Globehead Whiptail, Cetonurus globiceps (Vaillant 1884)

Other Names: Bert Newton Fish, Globehead Grenadier, Globosehead Fish, Globosehead Whiptail

Globehead Whiptail, Cetonurus globiceps - trawled off Shoalhaven Bight, New South Wales, 1171-1207 m. Source: Ken J. Graham. License: © Ken J. Graham


The distinctive Globehead Whiptail, Cetonurus globiceps, has a massive gelatinous head, a very short trunk and a long, tapering tail.

Cite this page as:
Bray, D.J. 2018, Cetonurus globiceps in Fishes of Australia, accessed 16 May 2022,

Globehead Whiptail, Cetonurus globiceps (Vaillant 1884)

More Info


Off Exmouth Gulf (WA), south and eastwards to off South West Rocks (NSW), at depths of 740-1700 m. Elsewhere the species is Widespread in the Atlantic Ocean and in the Western Pacific off Japan, Australia, New Zealand, the Philippines and Indonesia.


Dorsal fin II, 9-10; Pectoral fin 15-19; Pelvic fin 10-11; Gill rakers (first arch) 11-14; Branchiostegal rays 7; Pyloric caecae 7-11

Trunk very short, head massive, globose, soft and fully scaled; snout broad, rounded. Mouth small, moderately protrusible; anterior half of both jaws have small, conical recurved teeth, posterior portions of jaws toothless; chin barbel minute. 

Body scales small, covered with short, conical, erect spinules, those along and before anterior part of 2nd dorsal fin enlarged; lateral line reduced to series of dots (sensory neuromasts); large naked area surrounding anus and occupying most of the space between ventral and anal fins.

First dorsal-fin base short, inclined, fin well-developed with elongate finely serrated spinous second ray; second dorsal fin rudimentary, rays much shorter than corresponding anal-fin rays; pectoral and pelvic fins relatively short, only outer ray of pelvic fin slightly produced.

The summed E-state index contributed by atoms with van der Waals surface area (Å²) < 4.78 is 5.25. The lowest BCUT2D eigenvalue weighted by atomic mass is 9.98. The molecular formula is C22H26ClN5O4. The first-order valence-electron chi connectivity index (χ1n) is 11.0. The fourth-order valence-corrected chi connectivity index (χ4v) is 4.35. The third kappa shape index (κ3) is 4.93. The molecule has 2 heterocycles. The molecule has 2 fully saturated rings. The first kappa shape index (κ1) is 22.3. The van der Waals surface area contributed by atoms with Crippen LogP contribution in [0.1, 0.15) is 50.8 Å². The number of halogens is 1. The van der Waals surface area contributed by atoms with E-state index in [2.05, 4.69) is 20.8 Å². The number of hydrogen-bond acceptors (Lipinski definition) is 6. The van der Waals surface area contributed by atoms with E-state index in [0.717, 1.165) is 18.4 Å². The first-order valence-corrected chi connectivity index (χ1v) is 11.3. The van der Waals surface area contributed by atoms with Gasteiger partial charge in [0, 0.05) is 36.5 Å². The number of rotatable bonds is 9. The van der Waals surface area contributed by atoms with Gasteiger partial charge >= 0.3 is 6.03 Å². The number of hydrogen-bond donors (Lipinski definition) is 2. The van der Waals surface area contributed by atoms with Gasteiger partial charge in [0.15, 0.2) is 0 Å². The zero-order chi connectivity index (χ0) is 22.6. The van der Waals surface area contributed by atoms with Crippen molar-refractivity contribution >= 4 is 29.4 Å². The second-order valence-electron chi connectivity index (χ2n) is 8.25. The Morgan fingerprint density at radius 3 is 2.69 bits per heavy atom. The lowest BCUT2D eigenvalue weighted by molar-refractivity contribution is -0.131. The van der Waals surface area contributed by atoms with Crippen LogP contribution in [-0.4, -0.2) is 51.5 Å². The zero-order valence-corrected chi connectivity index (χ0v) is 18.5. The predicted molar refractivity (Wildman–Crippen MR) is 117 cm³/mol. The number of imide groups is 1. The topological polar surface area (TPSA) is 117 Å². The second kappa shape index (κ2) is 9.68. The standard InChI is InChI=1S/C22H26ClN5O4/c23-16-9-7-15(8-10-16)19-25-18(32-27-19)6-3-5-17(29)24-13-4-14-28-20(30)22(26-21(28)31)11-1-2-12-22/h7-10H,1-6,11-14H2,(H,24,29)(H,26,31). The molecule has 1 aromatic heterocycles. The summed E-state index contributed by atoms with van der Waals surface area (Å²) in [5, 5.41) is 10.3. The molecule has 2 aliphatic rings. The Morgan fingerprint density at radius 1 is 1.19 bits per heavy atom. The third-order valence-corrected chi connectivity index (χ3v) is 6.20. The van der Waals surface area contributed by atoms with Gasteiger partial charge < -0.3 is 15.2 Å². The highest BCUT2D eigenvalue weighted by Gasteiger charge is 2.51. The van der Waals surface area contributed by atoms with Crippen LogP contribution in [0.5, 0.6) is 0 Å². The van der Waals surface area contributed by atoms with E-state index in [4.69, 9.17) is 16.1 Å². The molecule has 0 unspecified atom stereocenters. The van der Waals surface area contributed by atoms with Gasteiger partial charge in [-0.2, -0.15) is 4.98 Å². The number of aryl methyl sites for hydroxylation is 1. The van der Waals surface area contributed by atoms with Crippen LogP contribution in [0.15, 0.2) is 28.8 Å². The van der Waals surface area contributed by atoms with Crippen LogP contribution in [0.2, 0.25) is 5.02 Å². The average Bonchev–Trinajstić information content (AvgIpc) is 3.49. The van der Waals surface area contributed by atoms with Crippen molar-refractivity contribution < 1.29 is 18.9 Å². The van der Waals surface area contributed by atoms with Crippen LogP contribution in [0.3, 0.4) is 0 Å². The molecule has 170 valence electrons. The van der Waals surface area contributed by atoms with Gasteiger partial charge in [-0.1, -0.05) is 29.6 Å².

To 40 cm in length.


Body overall greyish to brownish black, fins dusky to blackish, mouth and gill cavities dark.


Feeds on small fishes, planktonic crustaceans, cephalopod molluscs and echinoderms.




Although sometimes trawled in large numbers at depths between 900-1200 metres, the Globehead Whiptail is of of no importance to commercial fisheries.


Not evaluated.


Cetonurus is from the Greek ketos, meaning monster or whale, and oura meaning tail. The species name globiceps refers to the enormous globose head.

Species Citation

Macrurus globiceps Vaillant, in Filhol 1884, La Nature, Paris No. 559: 183, fig. 2,  Spanish Sahara, 23°57'N, 17°12'W.


Bray, D.J. 2018


Australian Faunal Directory

Globehead Whiptail, Cetonurus globiceps (Vaillant 1884)


Bray, D.J., D.F. Hoese, J.R. Paxton & J.E. Gates. 2006. Macrouridae (pp. 581-607). In Beesley, P.L. & A. Wells (Eds.) Zoological Catalogue of Australia. Volume 35. CSIRO Publishing & ABRS, 3 vols., 2248 pp

Iwamoto, T. 1999. Order Gadiformes. In Carpenter, K.E. & V.H. Niem. Species identification guide for fisheries purposes. The living marine resources of the western central Pacific. Batoid fishes, chimeras and bony fishes part 1 (Elopidae to Linophrynidae). FAO, Rome.

Iwamoto, T. 2015. Cetonurus globiceps. The IUCN Red List of Threatened Species 2015: e.T15522073A15603485. Downloaded on 22 February 2018.

Iwamoto, T. & K.J. Graham. 2001. Grenadiers (Families Bathygadidae and Macrouridae, Gadiformes, Pisces) of New South Wales, Australia. Proc. Calif. Acad. Sci. 52(21): 407-509, 114 figs.

Iwamoto, T. & P.J. McMillan. 2008. Macrouridae. In Gomon, M.F.,D.J. Bray & R.H. Kuiter. 2008. Fishes of Australia’s Southern Coast. New Holland Publishers & Museum Victoria, Melbourne, Australia. 1-928p.

Iwamoto, T. & Williams, A. 1999. Grenadiers (Pisces, Gadiformes) from the continental slope of western and northwestern Australia. Proc. Calif. Acad. Sci. 51(3): 105-243, figs. 1-58.

Quick Facts

CAAB Code:37232029

Biology:No light organ

Conservation:IUCN Least Concern

Depth:740-2000+ m


Max Size:40 cm TL

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